The Taste: Field to Fork (Los Angeles, CA)

The Taste 2012: Field to Fork
Paramount Pictures Studios
5555 Melrose Avenue
Los Angeles, CA 90038
Dining date: 9/1/12

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This past weekend, The Taste returned to LA.  In its second year, it’s one of the biggest food festivals in the city, stretching over the three day Labor Day weekend. It was a slightly slimmed down version this year with less events (5), one location (Paramount Studios), and a more approachable ticket price ($65 in advance, $75 at the door, $50 via a LivingSocial promo).

Similar to last year, the five events each had a different theme. Each featured its own lineup of cooking demonstrations, wine seminars, chef panels and book signings. Of course, unlimited food & drink tastings were included in the ticket price as well, making this one of the most complete (if not the most) food event packages for 65 bucks.

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The first event of the weekend, ‘Field to Fork’, reflected the farm-to-table concept that we’ve been seeing more and more of around the country. In addition to the ~30 restaurants whipping up dishes, there were a number of farms showcasing their produce, as well a panel on the ‘State of the Farmers Market.’

Tender Greens freekeh, gazpacho sliders

Tender Greens freekeh, gazpacho sliders

Tender Greens freekeh, gazpacho sliders

Rocio’s Moles de Dioses grasshopper cream soup

Rocio’s Moles de Dioses grasshopper cream soup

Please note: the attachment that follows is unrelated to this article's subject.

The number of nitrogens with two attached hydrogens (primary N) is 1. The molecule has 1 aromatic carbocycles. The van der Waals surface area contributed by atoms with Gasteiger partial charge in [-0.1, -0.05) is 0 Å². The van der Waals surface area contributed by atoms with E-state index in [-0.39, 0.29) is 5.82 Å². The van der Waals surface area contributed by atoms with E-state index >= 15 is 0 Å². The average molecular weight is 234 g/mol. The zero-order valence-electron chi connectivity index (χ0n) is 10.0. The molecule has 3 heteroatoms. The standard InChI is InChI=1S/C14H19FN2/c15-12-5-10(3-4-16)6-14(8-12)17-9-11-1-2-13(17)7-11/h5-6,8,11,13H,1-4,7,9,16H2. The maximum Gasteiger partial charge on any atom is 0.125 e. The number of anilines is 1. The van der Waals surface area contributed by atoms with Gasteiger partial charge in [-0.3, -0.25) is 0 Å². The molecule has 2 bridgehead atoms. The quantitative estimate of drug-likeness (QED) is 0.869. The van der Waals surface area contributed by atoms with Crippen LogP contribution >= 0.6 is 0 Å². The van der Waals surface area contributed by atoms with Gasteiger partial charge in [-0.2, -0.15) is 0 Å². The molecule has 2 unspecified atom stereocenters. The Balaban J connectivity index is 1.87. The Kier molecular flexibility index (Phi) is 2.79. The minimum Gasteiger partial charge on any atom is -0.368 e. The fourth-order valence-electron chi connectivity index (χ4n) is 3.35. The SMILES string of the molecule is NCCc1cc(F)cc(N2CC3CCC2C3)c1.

Ombra Ristorante farro salad

Ombra Ristorante farro salad

9021PHO chicken pho

9021PHO chicken pho

FigOly spicy gazpacho with crab

FigOly spicy gazpacho with crab

Ray’s & Stark Bar roasted pork belly, watermelon

Ray’s & Stark Bar roasted pork belly, watermelon

Good Girl Dinette corn and tomato hand pie, peach hand pie

Good Girl Dinette corn and tomato hand pie, peach hand pie

Valerie Confections basil panna cotta with blenheim preserves

Valerie Confections basil panna cotta with blenheim preserves

Bistro 45 za’atar dusted duck, honey dates, goat cheese polenta

Bistro 45 za'atar dusted duck, honey dates, goat cheese polenta

Locanda del Lago puree of market vegetables, micro arugula; eggplant sorbet, ricotta, red onion, golden raisin saute

Locanda del Lago puree of market vegetables, micro arugula; eggplant sorbet, ricotta, red onion, golden raisin saute

Locanda del Lago puree of market vegetables, micro arugula; eggplant sorbet, ricotta, red onion, golden raisin saute

Scarpetta porchetta, smoked brentwood corn, pickled mustard seed vinaigrette

Scarpetta porchetta, smoked brentwood corn, pickled mustard seed vinaigrette

Mr. Chow chicken satay; shanghai cucumber